At the same time, when the sump pump receives the signal, it can automatically clean up the sump pit beneath the basement. Again, you can control the machine manually by turning the switch on anytime.

Usually, it collects the water with the help of a running motor and sends the water out of your house.


A sump pit is big enough to accommodate several gallons of water and has a diameter of 2 to 4 feet. The diameter can vary from pit to pit. But if you clear the pit regularly, it’ll never get stuck and reduce the space. 

On the contrary, a sump pump can discharge up to 100 gallons per hour and has a diameter ranging from 2 to 6 feet. The deeper you use the pump, the more time it takes to discharge the water.

The size and range of the sump pump pipe of this machine will depend on the brand you are using.


Another difference between these two objects is their shape. A sump pump has a rectangular shape whereas an elliptical shape for the sump pit.

This means you can install the pump anywhere in the basement above the pit without any problem! The shape of the sump pit may vary depending on the size of the house.


Does a sump pit need a pump?

Yes, it does. You can use an electric or mechanical pump to squeeze out the water from your pit. A mechanical pump will work fine for most people. But if you have an electric one, it’d be better to stick with it since it’s more reliable.

What is the importance of a sump pump and sump pit?

When it rains heavily, or you have excess water in your basement, this can cause problems for your basement and your home. That is because of potential damage caused by mold growth due to excess moisture. A sump pump works by pumping that water from within your home’s sub-basement to help keep it dry during these situations. On the other hand, a sump pit usually collects excess water squeezed out by the pump and protects your home by preventing the leaking of water.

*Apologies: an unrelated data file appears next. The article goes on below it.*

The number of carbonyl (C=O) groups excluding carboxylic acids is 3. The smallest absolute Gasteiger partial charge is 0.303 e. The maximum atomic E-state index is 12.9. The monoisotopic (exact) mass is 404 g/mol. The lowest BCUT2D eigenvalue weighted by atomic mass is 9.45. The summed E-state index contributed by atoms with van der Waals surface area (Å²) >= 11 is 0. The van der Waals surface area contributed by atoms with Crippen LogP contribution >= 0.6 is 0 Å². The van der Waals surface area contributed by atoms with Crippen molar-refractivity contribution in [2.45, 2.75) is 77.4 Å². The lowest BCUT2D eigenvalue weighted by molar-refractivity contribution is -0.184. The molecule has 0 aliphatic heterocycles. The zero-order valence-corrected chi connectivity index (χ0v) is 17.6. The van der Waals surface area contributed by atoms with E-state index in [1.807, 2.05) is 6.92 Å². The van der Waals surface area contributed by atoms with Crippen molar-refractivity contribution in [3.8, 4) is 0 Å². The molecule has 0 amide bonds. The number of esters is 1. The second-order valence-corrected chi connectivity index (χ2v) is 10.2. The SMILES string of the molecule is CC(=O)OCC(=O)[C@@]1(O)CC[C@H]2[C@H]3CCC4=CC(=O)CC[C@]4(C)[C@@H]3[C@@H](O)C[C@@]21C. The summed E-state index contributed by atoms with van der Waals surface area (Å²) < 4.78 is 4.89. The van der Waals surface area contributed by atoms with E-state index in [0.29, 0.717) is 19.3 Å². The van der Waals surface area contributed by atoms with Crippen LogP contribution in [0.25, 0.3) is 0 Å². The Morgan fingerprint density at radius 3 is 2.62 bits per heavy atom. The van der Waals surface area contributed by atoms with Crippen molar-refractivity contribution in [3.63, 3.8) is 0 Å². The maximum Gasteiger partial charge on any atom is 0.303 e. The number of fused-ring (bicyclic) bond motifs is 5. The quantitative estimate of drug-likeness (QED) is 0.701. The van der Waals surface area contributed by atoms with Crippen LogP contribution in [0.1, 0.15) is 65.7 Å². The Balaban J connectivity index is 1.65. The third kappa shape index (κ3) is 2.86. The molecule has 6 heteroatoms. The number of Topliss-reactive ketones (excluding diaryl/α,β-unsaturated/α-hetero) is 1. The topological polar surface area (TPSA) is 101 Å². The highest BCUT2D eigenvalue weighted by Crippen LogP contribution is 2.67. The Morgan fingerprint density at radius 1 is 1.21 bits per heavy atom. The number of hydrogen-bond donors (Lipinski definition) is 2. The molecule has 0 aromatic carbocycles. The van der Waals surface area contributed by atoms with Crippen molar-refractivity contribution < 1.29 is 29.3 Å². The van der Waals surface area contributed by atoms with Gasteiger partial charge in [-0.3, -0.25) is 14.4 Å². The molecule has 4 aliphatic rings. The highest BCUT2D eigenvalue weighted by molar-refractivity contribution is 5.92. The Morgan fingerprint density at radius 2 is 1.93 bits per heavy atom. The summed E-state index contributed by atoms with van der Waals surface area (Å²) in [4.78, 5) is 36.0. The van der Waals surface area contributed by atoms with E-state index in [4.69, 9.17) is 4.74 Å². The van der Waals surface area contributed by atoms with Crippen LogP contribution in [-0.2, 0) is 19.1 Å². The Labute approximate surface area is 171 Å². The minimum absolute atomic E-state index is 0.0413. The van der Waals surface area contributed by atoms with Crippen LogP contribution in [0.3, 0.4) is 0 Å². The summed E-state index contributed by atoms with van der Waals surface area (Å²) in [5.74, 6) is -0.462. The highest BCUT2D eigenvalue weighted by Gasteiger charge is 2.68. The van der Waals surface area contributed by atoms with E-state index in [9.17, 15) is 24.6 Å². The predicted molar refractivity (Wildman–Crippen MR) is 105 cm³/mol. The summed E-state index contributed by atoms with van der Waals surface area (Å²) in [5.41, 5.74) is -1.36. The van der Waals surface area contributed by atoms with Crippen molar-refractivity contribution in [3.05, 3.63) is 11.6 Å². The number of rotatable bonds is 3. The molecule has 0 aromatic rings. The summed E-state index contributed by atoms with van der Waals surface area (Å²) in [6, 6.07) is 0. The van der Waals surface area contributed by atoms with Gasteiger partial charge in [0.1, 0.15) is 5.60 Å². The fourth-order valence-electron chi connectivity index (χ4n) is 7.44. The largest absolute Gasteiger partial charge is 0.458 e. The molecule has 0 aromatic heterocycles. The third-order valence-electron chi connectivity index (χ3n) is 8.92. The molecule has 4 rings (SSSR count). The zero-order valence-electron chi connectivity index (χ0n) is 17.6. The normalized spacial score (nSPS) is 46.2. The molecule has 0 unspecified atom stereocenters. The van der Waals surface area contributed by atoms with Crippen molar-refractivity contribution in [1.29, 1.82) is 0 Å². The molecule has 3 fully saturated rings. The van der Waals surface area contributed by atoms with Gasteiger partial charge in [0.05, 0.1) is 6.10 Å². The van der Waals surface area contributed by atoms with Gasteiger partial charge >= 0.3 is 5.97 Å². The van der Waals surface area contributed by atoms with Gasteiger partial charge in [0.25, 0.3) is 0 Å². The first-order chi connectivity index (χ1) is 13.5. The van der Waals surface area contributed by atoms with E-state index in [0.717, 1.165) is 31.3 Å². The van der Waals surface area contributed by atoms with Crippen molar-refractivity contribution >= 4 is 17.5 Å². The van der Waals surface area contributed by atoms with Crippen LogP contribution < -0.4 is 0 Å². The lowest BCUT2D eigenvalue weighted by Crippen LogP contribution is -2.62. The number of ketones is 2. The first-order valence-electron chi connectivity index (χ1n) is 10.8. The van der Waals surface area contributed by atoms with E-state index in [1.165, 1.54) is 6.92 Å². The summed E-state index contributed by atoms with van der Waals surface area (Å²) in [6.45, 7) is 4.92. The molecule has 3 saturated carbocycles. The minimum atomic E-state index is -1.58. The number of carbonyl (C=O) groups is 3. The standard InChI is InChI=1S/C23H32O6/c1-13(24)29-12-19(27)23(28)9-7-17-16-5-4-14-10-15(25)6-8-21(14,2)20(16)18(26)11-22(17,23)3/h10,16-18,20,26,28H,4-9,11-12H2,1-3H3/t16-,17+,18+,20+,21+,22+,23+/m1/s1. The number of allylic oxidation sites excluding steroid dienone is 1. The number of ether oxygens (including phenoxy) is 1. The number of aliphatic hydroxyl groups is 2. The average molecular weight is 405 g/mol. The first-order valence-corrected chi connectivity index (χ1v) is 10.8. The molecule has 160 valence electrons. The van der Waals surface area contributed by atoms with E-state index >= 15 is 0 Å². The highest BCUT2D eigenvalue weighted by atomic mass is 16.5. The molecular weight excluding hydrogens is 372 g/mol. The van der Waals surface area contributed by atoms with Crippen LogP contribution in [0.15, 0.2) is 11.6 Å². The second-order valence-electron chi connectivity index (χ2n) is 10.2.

Why is there always water in the sump pit?

The first reason is that there can be a leak in your plumbing system. If you don’t fix this leak, your sump pit will continue to fill up with water until you fix it. Another reason is rainwater coming down from the roof or gutters of your house. This rainwater gets into your drainage system through various cracks and gaps, eventually ending up in your sump pit.

Is there any alternative for the sump pump and sump pit?

There are some modern technologies and ways that can replace both the sump pump and the sump pit. The most common alternative systems for these two are a French draining policy and the ground grading system. They’re getting popular day by day because of their affordable installment and easy maintenance.

Final Thoughts

The confusion about the sump pit vs sump pump is a common issue. Their working purpose creates this confusion among the users. But the truth is, both are completely different in their features, shapes, types, and sizes. They work in different methods also.

So you use a sump pit to collect the extra water to protect the home and a sump pump to squeeze out the water in order to keep the sub-basement dry.